December 11, 2011

The 'veto' that never was
The 'veto' that never was

The real message of that fraught gathering in Brussels last week was that the EU’s leaders in fact achieved nothing that could solve the terrifying short-term debt crisis strangling their beloved euro. Despite all the trumpeting about “Cameron’s veto”, our Prime Minister’s presence was really irrelevant. In no way did it deflect the rest of them from struggling on to “the project” in the only way their ideology allows them to do – by calling, as always, for more political integration. In no way will this avert the nemesis which their hubristic gamble has brought on itself: the bottomless pit of debt run up by those countries whose exit from the euro is the only way it might be saved.

There never was any “Cameron veto”, because this could only have been relevant to a treaty text, which was not in existence. This misconception nevertheless allowed his critics to paint a picture of Britain left forlornly isolated, in a minority of one, as the rest of Europe surges on without us. But so long as those debtor countries remain in the eurozone, the only way they can all move forward together is, like lemmings, towards the cliff edge.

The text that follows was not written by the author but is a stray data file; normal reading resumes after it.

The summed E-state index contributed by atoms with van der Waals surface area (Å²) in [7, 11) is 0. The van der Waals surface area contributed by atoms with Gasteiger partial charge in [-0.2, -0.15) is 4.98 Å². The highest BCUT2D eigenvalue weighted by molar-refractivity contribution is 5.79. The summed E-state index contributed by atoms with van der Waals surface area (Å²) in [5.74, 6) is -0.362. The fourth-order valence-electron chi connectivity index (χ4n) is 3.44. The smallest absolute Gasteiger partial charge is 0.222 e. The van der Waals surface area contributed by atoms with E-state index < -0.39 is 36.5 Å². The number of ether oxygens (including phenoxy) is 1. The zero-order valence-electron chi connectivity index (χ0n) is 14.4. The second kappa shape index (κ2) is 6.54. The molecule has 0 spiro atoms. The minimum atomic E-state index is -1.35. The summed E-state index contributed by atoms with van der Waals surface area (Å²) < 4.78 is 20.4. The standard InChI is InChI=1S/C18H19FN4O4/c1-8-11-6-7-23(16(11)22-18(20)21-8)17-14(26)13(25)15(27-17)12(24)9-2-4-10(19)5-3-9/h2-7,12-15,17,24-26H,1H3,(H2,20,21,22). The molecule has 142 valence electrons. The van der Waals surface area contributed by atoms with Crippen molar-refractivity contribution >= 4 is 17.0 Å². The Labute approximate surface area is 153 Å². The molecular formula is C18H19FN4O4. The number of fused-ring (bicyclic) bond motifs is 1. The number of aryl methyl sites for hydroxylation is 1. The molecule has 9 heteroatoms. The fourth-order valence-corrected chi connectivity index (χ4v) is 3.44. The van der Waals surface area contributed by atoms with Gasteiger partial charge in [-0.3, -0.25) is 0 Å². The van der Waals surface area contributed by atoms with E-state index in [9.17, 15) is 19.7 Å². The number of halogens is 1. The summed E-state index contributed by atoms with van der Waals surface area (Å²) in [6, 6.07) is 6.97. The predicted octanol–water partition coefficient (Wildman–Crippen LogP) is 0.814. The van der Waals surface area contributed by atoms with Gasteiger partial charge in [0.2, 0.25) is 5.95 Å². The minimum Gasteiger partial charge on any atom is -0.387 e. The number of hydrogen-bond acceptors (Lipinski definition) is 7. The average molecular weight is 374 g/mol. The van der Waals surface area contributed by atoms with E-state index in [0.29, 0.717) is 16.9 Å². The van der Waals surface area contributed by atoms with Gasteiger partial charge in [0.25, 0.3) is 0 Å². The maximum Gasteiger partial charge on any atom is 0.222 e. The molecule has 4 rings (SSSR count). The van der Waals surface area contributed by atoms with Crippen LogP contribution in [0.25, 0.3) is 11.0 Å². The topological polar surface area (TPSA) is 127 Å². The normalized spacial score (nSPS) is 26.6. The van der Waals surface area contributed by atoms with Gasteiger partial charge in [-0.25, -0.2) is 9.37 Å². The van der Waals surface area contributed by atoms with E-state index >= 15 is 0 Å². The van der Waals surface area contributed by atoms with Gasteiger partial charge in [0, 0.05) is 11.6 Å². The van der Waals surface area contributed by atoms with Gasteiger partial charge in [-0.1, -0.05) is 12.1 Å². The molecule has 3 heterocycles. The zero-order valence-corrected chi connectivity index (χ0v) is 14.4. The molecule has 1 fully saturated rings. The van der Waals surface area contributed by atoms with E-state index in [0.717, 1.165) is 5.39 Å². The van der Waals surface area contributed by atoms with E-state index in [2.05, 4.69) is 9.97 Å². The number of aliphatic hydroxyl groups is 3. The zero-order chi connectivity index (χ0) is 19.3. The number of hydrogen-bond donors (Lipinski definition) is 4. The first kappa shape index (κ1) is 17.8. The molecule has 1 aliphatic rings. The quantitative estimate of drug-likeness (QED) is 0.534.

Without a treaty change, the only question left for that referendum which so many in Britain are still calling for is whether we stay in or leave the EU altogether. But that, as we know, neither the Coalition nor the Labour Party would allow us to consider. So we reverse William Hague’s sad little battlecry of yesteryear. We stay “ruled by Europe”, even though, it seems, we are no longer fully in it.

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